It's easy to see Kimberly's point ! It's ridiculous trying to compare the physiological aspects of mild scoliosis vs severe.We've recently been made aware of two cases of young men with scoliosis.One has never been treated and has one of the worst cases seen in recent years and another in his late twenties who now relies on a ventilator to breathe and spends most days in hospital as a daycare patient.He's not expected to reach 30.How can we compare that with someone who has a 10 degree curve?
Every scoliosis patient will suffer from the psychological effects of cosmetic imperfection no matter how small the curve.However some will suffer major physical damage from their curvature and face a premature death.
On this site we need to accommodate everyone's needs and opinions.There's room all curve types and sizes.As someone said earlier in this discussion we're people not a condition and as long as we remember that we'll all do just fine.

Amazed Jean
12th September 2004, 10:30 PM
i'm still thrilled to have found this site to feel like I fit in somewhere. Scoliois ain't easy to live with and it ain't eay to talk about. No matter what the reason we all have it and it somehow binds us together. I want to say that I never mean to hurt anyone with something I say however I do get a little punny at times so don't let me pun anyone into being hurt. Hurting anyone isn't ever my plan. I appreciate all of you.

13th September 2004, 12:58 AM
Kim, I get mad sometimes too. It's not that I feel the other person's scoliosis was less valid or less hard on them, I just don't like how I feel like I'm weak or inferior because my curve progressed and theirs didn't. I mean, I've met people under observation who have definetly had a worse time emotionally then I have. I just don't like it when people make me feel guilty about having had the surgery. It's not my fault I have NF or that it caused scoliosis. It just happened. It's not like I wanted to have scoliosis or surgery! And it's not my fault I have pain sometimes either, or that I have problems with my neck/ shoulders. So what get me angry is when people say that scoliosis shouldn't cause so many problems or that maybe I'm just sensitive to pain.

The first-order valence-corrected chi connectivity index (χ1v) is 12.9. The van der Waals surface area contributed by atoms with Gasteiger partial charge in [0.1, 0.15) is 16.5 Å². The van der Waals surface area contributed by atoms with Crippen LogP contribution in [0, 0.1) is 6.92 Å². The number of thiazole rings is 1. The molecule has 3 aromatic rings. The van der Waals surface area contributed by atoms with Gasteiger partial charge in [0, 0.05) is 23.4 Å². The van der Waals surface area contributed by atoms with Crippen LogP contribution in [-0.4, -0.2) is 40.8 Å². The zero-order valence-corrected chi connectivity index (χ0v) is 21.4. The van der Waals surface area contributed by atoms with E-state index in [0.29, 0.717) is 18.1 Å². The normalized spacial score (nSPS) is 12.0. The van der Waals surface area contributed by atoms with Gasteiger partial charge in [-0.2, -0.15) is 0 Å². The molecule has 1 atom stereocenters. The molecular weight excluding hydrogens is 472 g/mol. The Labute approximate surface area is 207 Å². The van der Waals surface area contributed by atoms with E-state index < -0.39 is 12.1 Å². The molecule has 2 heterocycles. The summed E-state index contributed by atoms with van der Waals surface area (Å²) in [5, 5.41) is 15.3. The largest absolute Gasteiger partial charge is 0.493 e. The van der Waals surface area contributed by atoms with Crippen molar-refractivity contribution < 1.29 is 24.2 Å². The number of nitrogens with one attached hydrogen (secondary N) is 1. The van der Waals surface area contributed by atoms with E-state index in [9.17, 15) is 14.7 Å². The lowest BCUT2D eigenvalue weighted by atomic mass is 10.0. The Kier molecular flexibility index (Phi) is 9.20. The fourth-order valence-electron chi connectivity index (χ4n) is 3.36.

I think disease is contagious and disorder is not. So scoliosis would be a disorder. But I'm not positive about that. But I tell people I have scoliosis if they ask and then if they don't know what that means I tell them. And if they're really curious I might show them my x-rays. It's important to me that people who are curious understand what scoliosis is. That way they can't say hurtful or stupid things because they're ignorant and if they say something mean I can get properly mad at them without feeling guilty.

13th September 2004, 01:00 AM
My curve is so low people do not know I have scoliosis. While my hips are way off course, my upper back looks pretty normal. Only with close observation has anyone detected that my shoulders are not level. These things are easy enough to camoflauge with baggy clothes (no doubt, we all probably have our share). So, I don't have people staring at me, or kids making fun of me. I do still know the pain- physical and mental. Yes, it's good to be able to "talk" with others who know the "wrath" of scoliosis. Praise be to all the encouragement, support, and especially the acceptance, by everyone here.

13th September 2004, 08:10 PM
trouble is you cant change what you are and you cant change peoples prejudices .I lived with Scoliosis for a very long time and I still find it hard to come to terms with , I would like to say it gets easier with time but i have not found it does . Not only that the aches and pains get worse . I have been very lucky in my life with a great wife and great kids but I'm always still looking for acceptance from those I know or those I have just met , i crave to be accepted and probably try to hard to show people that I am as good as the next man .I often have bouts of depression that can be brought on by a comment from someone , a giggle or just a glance of my reflection . Scoliosis is something we have to deal with , I hope people can cope with it better than me because I'm crap at dealing with it . I hate it when people think you must be odd because you look slightly differant from others but what ever you want to call it disease , disorder , condition , i just know it sucks .

13th September 2004, 10:47 PM